Wednesday, January 29, 2014

Looking for a sponsor

Dipika Karki
Dewaki is a 29 years old young lady from one of the poor village. She got married 7 years back and has a daughter name Dipika. Her in-laws started torturing her very badly to bring money as a dowry from her parent's house once she gave birth to her daughter. Currently Dewaki is living in a small, dark room. She goes to other family house for cleaning and washing. Her monthly income is less than £ 25 a month. She and her child desperately need support. 

Dipika is a lovely girl who is shy in nature. She loves to dance. She is living with her grandparents. She wants to live with her mother but her mother can't afford to keep her.

Friday, January 17, 2014

A day in the life of volunteering with MSH

By: Kate Smith
There isn’t really a typical day volunteering with MSH rather a typical week of volunteering which makes the experience even more special. 

There are multiple projects undertaken by MSH, the principle being the bus to and from the Rainbow School in Urubamba. The Volunteers escort the kids to and from the school as well as providing support for them whilst there. The Rainbow School is a great place for the disabled kids, not only does the school provide time away from, sometimes, difficult home lives but it encourages the kids to gain all important life skill therefore encouraging independence.

The bus was my favorite part of my volunteering experience, despite the early start, the kids were just so happy to be going to school. The driver know the kids, all the stops on the route to the School and help so much with wheelchairs ect – invaluable for when you are new . 

It is only right that I put a picture of the lady herself Lourdes! She is amazing, her story is inspiring and one of the reasons I chose to volunteer with MSH. Lourdes not only attends the Rainbow School but has also enrolled herself into Mathematic and Science class at another School in Urubamba and does pottery classes also. Lourdes is very creative and it is lovely to experience her eagerness to improve her skills. Her knowledge of MSH is also invaluable; she knows all the kids, their disabilities, and is very welcoming to the volunteers! Here she is about to do florences hair – I am kicking myself that I do not have an ´after picture´ as it was beautiful!
Here is a picture of another one of our kids, José, who has a condition known as cerebral palsy which, due to its severity, restricts him to a wheelchair. Unfortunately he cannot speak but this does not stop Jose, he is so bright and is not afraid to voice himself when happy… which is the majority of the time!  José has a book which has pictures within it allowing him to point to pictures to let everyone know what he would like.

However, due to certain restrictions – more or less due to limited resources, José only goes to School 3 days a week, the other two days allows another child Alex to participate in school. 

Alex, like José is restricted to a wheelchair, however is in need of a specially adapted wheelchair which is kept at the school.  Alex lives a little further out from Urubamba but the bus drivers pick Alex up and take him home the days he is in School.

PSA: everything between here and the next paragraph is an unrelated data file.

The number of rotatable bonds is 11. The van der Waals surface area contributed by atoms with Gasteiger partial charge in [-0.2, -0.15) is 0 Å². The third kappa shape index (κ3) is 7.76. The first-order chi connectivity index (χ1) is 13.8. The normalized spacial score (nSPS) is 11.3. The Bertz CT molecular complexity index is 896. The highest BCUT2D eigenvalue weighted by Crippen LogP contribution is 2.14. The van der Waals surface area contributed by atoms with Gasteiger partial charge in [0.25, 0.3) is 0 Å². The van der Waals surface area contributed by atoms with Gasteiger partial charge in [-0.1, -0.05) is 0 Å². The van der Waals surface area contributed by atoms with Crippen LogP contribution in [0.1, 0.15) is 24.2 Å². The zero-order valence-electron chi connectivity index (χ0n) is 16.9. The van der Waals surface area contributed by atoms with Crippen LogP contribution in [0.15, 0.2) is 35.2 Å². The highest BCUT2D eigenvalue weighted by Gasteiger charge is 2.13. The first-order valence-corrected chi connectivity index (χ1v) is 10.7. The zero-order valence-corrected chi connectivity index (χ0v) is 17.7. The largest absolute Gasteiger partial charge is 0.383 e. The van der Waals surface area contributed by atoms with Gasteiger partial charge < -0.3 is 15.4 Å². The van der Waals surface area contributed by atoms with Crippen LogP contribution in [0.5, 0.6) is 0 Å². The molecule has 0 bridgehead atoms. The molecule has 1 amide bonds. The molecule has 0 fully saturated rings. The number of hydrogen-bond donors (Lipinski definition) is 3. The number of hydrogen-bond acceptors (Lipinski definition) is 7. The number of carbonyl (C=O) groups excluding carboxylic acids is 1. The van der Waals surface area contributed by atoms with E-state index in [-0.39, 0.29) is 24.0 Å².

This brings us onto another project that the MSH team ensure happens – visiting the kids, predominantly José and Alex, during the week on the days that they are not in school. José can get out and about as he has a wheelchair and he loves to go for walks down by the river and the train station with a couple of ´gelatinas´. 
The Volunteers also visit other kids who live even further out. The trip to and from the kids homes are breathtakingly beautiful! 

At least once a week, depending on the amount of volunteers, we try to visit other children who live in communities outside of Ollantay and therefore too far for it to be feasible to attend school. I have not visited Roxanna, a young girl with autism who lives at the other side of the river high up the valley, however I have visited a girl called Vilma. Vilma lives with her mother in a town high up the valley, about 40 minutes by collectivo – it is such a beautiful journey… when the collectivo isn’t full. 

It was a great experience not only did we meet a lovely young girl, who is unfortunately mentally and visually challenged, but it was great to have a chat with her mother and I like to think she enjoyed the company. She made the nicest tea, I am sure it was rose tea, and she was very eager for me to try a bit of her dried guinue pig. I think it was the hundreds of coi running about the house that put me off trying it, but the act of kindness does give an example of how friendly and how appreciative the families are for the help of the charity. 

Not only do the volunteers visit disabled children in the locality but we also visited an older woman daily. Her name is Naty and she is a wee old Quechan lady who sadly cannot walk due to Polio and is therefore confined to her little bit of land at the entrance to Ollantaytambo. She is amazing, so loving and generous; she always brightens up your day.  Despite not speaking much Spanish, communication between us seems to be easy! She loves the company and I love her sense of humor.